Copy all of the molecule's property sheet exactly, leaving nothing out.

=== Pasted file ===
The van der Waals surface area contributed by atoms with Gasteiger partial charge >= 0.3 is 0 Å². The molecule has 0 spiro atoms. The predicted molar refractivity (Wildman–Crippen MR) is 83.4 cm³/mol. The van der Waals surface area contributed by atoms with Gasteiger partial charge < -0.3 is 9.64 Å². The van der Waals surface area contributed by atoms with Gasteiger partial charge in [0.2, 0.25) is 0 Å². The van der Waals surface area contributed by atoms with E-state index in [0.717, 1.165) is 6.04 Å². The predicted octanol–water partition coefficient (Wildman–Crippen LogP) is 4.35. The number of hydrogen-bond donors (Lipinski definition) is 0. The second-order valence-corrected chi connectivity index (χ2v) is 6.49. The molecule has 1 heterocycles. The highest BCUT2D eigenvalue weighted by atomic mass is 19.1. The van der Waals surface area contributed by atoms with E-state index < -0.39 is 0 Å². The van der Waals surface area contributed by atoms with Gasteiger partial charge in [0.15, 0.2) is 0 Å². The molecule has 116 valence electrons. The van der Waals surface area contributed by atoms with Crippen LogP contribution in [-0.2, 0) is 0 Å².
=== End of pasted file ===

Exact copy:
The van der Waals surface area contributed by atoms with Gasteiger partial charge >= 0.3 is 0 Å². The molecule has 0 spiro atoms. The predicted molar refractivity (Wildman–Crippen MR) is 83.4 cm³/mol. The van der Waals surface area contributed by atoms with Gasteiger partial charge < -0.3 is 9.64 Å². The van der Waals surface area contributed by atoms with Gasteiger partial charge in [0.2, 0.25) is 0 Å². The van der Waals surface area contributed by atoms with E-state index in [0.717, 1.165) is 6.04 Å². The predicted octanol–water partition coefficient (Wildman–Crippen LogP) is 4.35. The number of hydrogen-bond donors (Lipinski definition) is 0. The second-order valence-corrected chi connectivity index (χ2v) is 6.49. The molecule has 1 heterocycles. The highest BCUT2D eigenvalue weighted by atomic mass is 19.1. The van der Waals surface area contributed by atoms with E-state index < -0.39 is 0 Å². The van der Waals surface area contributed by atoms with Gasteiger partial charge in [0.15, 0.2) is 0 Å². The molecule has 116 valence electrons. The van der Waals surface area contributed by atoms with Crippen LogP contribution in [-0.2, 0) is 0 Å².